|Author (Person)||Muro, Diego, Vidal, Guillem|
|Series Title||Mediterranean Politics|
|Series Details||Vol.22, No.2, June 2017, p197-217|
|Publication Date||June 2017|
|Content Type||Journal | Series | Blog|
The political effects of the Great Recession on southern Europe were substantial. The rapid economic deterioration of Portugal, Italy, Greece and Spain from 2008 onwards was accompanied by an increase in citizens’ dissatisfaction towards national political institutions. The sources of political mistrust in the southern periphery were of a political and economic nature.
Using quantitative data from EU member states from 2000 to 2015, this paper evaluates the suitability of competing theories in explaining this shift in political attitudes in southern European countries. The paper argues that economic crises act as an external shock that places politics, politicians and institutions in the spotlight as a result of citizens’ deteriorating performance of the economy. The findings suggest that unemployment, public debt and political corruption are key variables in understanding short-term changes in political mistrust.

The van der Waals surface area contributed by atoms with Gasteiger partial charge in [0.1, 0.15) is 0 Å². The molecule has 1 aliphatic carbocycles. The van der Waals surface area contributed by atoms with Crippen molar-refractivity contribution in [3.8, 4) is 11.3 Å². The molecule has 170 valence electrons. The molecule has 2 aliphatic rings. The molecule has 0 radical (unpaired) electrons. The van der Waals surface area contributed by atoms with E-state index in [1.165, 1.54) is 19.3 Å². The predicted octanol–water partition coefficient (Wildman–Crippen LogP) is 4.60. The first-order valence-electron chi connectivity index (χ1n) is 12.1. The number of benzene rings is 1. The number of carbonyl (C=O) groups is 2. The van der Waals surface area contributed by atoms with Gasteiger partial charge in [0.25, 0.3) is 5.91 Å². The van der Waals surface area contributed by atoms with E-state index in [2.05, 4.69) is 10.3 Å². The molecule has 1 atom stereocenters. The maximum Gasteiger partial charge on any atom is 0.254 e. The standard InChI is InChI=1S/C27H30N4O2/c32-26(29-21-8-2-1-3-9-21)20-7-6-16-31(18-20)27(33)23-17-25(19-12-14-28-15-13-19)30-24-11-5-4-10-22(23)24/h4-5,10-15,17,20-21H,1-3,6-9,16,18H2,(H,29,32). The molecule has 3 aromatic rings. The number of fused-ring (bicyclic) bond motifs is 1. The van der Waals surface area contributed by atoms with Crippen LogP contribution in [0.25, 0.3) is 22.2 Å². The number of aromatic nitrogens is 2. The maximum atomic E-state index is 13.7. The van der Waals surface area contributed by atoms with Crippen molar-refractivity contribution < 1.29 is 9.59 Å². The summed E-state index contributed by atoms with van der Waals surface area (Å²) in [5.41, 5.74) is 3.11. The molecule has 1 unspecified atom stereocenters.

|Subject Categories||Politics and International Relations|
|Countries / Regions||Southern Europe|